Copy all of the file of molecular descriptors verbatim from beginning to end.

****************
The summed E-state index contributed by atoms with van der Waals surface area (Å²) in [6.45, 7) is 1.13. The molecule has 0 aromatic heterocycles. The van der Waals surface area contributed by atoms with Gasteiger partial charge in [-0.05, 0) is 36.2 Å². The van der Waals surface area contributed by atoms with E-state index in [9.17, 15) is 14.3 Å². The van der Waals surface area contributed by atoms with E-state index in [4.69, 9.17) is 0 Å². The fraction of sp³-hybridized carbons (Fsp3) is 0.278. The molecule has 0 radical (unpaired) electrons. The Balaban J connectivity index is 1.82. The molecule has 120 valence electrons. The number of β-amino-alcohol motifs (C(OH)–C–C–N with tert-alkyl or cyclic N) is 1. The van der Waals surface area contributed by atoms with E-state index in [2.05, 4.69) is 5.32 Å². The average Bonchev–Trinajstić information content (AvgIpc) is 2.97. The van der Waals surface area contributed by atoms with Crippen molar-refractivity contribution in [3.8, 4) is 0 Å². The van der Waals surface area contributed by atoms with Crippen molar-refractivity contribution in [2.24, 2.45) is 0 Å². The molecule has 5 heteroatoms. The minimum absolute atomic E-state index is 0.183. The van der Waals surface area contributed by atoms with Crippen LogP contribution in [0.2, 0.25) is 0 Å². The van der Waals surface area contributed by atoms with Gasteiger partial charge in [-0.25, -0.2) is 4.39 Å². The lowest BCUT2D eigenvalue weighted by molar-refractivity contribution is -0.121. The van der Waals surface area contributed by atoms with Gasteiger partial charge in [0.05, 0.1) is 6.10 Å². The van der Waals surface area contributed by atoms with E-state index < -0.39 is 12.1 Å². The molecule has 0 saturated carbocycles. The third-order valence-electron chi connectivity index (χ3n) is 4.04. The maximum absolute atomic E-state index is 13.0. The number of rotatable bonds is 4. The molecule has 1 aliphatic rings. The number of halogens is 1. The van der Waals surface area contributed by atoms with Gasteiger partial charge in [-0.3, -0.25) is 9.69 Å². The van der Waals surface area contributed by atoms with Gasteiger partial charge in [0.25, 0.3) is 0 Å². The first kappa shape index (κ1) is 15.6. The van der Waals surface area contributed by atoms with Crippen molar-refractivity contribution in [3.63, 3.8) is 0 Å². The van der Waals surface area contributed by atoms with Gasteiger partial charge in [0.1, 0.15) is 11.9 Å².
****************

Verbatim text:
The summed E-state index contributed by atoms with van der Waals surface area (Å²) in [6.45, 7) is 1.13. The molecule has 0 aromatic heterocycles. The van der Waals surface area contributed by atoms with Gasteiger partial charge in [-0.05, 0) is 36.2 Å². The van der Waals surface area contributed by atoms with E-state index in [9.17, 15) is 14.3 Å². The van der Waals surface area contributed by atoms with E-state index in [4.69, 9.17) is 0 Å². The fraction of sp³-hybridized carbons (Fsp3) is 0.278. The molecule has 0 radical (unpaired) electrons. The Balaban J connectivity index is 1.82. The molecule has 120 valence electrons. The number of β-amino-alcohol motifs (C(OH)–C–C–N with tert-alkyl or cyclic N) is 1. The van der Waals surface area contributed by atoms with E-state index in [2.05, 4.69) is 5.32 Å². The average Bonchev–Trinajstić information content (AvgIpc) is 2.97. The van der Waals surface area contributed by atoms with Crippen molar-refractivity contribution in [3.8, 4) is 0 Å². The van der Waals surface area contributed by atoms with Crippen molar-refractivity contribution in [2.24, 2.45) is 0 Å². The molecule has 5 heteroatoms. The minimum absolute atomic E-state index is 0.183. The van der Waals surface area contributed by atoms with Crippen LogP contribution in [0.2, 0.25) is 0 Å². The van der Waals surface area contributed by atoms with Gasteiger partial charge in [-0.25, -0.2) is 4.39 Å². The lowest BCUT2D eigenvalue weighted by molar-refractivity contribution is -0.121. The van der Waals surface area contributed by atoms with Gasteiger partial charge in [0.05, 0.1) is 6.10 Å². The van der Waals surface area contributed by atoms with E-state index < -0.39 is 12.1 Å². The molecule has 0 saturated carbocycles. The third-order valence-electron chi connectivity index (χ3n) is 4.04. The maximum absolute atomic E-state index is 13.0. The number of rotatable bonds is 4. The molecule has 1 aliphatic rings. The number of halogens is 1. The van der Waals surface area contributed by atoms with Gasteiger partial charge in [-0.3, -0.25) is 9.69 Å². The van der Waals surface area contributed by atoms with Gasteiger partial charge in [0.25, 0.3) is 0 Å². The first kappa shape index (κ1) is 15.6. The van der Waals surface area contributed by atoms with Crippen molar-refractivity contribution in [3.63, 3.8) is 0 Å². The van der Waals surface area contributed by atoms with Gasteiger partial charge in [0.1, 0.15) is 11.9 Å².